Northrop Grumman's MQ-8C Fire Scout unmanned helicopter, in service with the U.S. Navy.
Courtesy Northrop Grumman Corporation
By Clay Dillow
April 16, 2015

At the biggest maritime technology expo in the U.S., defense contractors quite literally bring out their big guns. BAE Systems is hyping its electromagnetic railgun, a massive naval artillery piece that would use electricity (rather than a controlled explosion) to hurl projectiles at targets more than 100 nautical miles away. General Atomics showed off a high-energy laser cannon. Boeing (BA) displayed nearly every navy-relevant missile and aircraft it makes. Nearly everyone, it seems, brought robots.

But here, at the U.S. Navy’s annual Sea-Air-Space industry confab just outside of Washington D.C., the overall mood among industry is probably best described as apprehensive. Taking the temperature of various representatives from a smattering of major names in defense, one gets a general sense of uncertainty—an unscientific indicator of what the defense industry expects (or doesn’t expect) in the months ahead as both Congress and the Department of Defense make some key decisions on how much money the service branches will receive and how that money will be spent.

“The industry, the DoD—they’re almost holding their breath in terms of budgets, in terms of sequestration,” says Bob Ruszkowski, director of strategy and business development for advanced air dominance and unmanned systems at Lockheed Martin. “The services and the industry have a pretty good picture of the challenges ahead, but also an understanding of where recapitalization is happening.”

Those recapitalization programs include the Joint Light Tactical Vehicle program aimed at replacing the iconic troop-moving Humvee; a future Navy fighter jet that (along with the F-35) would replace its aging F/18 fleet; a program that would replace the current fleet of nuclear-missile packing Ohio class submarines; and the U.S. Air Force’s new $100 billion Long Range Strike Bomber program, which will shape U.S. combat air priorities and programs for decades to come (more on that here). These major procurement programs—collectively worth hundreds of billions of dollars—are all in some degree of limbo all at the same time, touching nearly every major defense prime (and a whole lot of subcontractors).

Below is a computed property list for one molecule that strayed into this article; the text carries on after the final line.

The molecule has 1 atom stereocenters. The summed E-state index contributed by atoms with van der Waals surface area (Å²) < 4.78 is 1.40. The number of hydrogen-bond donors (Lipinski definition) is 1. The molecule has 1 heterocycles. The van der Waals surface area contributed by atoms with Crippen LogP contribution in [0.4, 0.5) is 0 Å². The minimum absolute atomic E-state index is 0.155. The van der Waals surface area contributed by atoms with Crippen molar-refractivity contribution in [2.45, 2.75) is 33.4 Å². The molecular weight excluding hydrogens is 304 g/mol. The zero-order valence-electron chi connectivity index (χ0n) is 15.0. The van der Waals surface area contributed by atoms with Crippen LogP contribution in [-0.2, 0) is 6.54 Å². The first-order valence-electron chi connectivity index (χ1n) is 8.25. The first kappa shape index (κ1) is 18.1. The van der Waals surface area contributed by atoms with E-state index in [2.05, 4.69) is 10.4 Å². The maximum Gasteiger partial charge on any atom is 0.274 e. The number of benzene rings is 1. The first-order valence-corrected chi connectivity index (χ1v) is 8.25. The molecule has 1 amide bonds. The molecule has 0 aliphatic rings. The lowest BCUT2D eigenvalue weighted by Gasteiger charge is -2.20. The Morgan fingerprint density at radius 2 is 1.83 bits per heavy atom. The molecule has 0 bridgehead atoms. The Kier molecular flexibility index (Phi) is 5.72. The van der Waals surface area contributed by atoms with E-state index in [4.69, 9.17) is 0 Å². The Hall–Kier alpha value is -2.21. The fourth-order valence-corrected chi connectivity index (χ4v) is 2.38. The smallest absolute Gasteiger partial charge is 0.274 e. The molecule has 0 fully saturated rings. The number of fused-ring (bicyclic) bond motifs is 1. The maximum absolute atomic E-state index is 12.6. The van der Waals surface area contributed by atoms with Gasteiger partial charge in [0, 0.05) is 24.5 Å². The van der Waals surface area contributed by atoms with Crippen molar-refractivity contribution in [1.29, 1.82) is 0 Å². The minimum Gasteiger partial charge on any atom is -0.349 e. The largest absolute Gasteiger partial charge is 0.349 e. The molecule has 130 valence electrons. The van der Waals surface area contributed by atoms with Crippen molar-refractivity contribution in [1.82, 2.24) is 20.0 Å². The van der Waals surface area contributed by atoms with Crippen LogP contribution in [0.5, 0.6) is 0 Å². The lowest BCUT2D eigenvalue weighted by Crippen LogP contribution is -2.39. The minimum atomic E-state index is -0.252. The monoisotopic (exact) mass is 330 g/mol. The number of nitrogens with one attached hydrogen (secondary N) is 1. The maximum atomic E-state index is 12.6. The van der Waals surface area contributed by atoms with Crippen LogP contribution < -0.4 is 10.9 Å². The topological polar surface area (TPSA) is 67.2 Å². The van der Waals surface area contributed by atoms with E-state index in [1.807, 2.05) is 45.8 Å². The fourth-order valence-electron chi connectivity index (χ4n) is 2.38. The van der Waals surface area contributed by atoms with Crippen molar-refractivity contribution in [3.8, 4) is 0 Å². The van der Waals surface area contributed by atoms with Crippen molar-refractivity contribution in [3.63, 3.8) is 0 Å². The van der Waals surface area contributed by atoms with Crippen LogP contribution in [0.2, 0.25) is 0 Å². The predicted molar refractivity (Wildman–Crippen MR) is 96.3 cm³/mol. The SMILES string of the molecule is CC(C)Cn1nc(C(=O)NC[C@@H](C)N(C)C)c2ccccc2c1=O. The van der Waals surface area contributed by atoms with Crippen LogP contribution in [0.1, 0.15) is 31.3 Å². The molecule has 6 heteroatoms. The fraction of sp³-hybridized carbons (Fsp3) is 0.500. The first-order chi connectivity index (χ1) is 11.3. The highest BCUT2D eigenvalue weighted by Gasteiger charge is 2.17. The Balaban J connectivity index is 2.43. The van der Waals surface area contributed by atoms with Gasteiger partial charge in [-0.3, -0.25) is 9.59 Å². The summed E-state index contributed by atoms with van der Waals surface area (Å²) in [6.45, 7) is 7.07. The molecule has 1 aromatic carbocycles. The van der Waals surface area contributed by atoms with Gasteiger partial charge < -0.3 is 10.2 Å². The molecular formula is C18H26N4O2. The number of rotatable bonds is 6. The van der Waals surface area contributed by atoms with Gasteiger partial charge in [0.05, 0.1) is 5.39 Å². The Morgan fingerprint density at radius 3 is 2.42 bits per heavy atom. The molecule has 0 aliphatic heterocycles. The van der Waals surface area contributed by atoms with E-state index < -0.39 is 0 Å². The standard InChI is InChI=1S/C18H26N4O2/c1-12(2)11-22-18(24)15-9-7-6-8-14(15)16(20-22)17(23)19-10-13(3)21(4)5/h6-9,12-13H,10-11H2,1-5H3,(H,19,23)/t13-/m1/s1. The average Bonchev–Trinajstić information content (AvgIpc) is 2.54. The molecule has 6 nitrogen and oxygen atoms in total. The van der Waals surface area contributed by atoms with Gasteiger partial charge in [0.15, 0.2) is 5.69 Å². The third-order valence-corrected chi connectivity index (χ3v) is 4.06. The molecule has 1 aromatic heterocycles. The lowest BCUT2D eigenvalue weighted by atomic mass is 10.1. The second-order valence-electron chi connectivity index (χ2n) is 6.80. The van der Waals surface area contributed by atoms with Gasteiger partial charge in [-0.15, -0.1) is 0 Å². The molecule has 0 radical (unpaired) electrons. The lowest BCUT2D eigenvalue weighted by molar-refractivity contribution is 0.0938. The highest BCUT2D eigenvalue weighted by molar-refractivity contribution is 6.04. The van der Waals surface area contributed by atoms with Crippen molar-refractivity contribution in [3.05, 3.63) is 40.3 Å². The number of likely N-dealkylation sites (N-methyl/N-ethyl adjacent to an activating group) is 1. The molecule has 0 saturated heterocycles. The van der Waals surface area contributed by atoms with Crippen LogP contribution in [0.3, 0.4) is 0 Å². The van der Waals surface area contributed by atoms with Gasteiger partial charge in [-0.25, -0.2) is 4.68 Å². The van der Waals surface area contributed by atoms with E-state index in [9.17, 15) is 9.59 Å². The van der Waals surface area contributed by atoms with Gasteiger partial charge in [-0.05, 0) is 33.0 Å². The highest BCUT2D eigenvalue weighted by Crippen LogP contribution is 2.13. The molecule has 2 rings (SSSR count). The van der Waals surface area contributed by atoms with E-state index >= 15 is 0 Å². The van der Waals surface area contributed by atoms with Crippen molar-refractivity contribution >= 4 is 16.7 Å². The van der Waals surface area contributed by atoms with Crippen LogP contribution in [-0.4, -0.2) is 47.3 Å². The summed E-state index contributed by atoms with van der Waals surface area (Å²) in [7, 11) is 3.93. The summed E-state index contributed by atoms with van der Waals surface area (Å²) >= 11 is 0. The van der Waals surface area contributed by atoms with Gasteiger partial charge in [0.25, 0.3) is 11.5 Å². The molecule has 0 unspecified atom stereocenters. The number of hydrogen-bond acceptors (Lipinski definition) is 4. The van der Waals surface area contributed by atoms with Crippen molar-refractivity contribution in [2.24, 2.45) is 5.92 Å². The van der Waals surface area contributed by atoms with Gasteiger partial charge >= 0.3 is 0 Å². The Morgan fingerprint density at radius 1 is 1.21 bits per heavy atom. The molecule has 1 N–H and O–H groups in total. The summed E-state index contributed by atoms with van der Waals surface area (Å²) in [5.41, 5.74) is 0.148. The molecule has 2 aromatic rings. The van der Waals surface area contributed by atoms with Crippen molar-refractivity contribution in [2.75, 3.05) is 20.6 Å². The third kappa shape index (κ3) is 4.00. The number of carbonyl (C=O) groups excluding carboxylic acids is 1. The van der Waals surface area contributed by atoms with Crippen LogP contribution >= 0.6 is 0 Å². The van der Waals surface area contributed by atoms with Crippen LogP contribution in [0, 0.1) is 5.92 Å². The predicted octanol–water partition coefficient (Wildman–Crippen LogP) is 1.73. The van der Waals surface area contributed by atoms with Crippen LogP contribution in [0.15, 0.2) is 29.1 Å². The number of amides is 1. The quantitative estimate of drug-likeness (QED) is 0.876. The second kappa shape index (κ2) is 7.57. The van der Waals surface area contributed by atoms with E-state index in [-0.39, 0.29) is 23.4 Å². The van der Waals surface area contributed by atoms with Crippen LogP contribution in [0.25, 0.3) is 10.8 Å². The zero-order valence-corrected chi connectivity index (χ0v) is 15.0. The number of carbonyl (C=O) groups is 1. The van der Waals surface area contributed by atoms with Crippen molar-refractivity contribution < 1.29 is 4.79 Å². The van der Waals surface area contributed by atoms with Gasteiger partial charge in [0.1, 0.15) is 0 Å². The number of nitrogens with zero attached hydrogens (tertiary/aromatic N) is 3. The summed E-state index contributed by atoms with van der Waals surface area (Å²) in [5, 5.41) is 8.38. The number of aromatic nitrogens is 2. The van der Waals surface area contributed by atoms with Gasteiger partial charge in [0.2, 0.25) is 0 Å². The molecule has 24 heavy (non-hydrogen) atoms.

This broad uncertainty is likely to persist into the summer and perhaps as late as October, when Congress will be forced to deal with the sequestration question one way or another. A decision on the Long Range Strike Bomber is expected this summer as well, likely setting off a tectonic restructuring of the defense-aerospace industry, Ruszkowski says.

But it’s not all anxious waiting at Sea-Air-Space. The unmanned systems space has been and remains quite hot for research and development, even if the Navy’s own blockbuster unmanned aircraft initiative, the Unmanned Carrier Launched Airborne Surveillance and Strike program remains bogged in internal and congressional indecision. While waiting to see how the major procurement programs shake out, defense primes are looking past current platforms to the ones that will augment future naval fleets. That means drone airplanes, drone boats, drone helicopters, drone ship systems—basically robots all around.

“I think the Navy is committed to unmanned systems for a variety of applications,” says Jay McConville, Lockheed Martin’s director of business development for unmanned integrated systems. Pointing across the expo floor to competitor Northrop Grumman’s (NOC) exhibition booth, he adds “Look at Northrop Grumman. They only have three of their products on display, and they’re all unmanned systems.”

That’s a good indicator of where the maritime defense industry thinks Navy priorities are heading, McConville says. Lockheed Martin’s (LMT) own booth showcases a few as well. And while a lot of ink is dedicated to drone applications in the commercial realm these days, the military services are still great customers to have in this space. Google, Amazon, and Facebook may be global technology titans, but they’re still trying to figure out how to best use drones to their advantage. The military branches know exactly what they want from unmanned systems and know how to communicate that to industry.

“The commercial space wants to know what to use these for,” McConnville says, gesturing at one of Lockheed’s own unmanned aircraft models. “But these guys, the Navy—they know exactly what they’re doing.”

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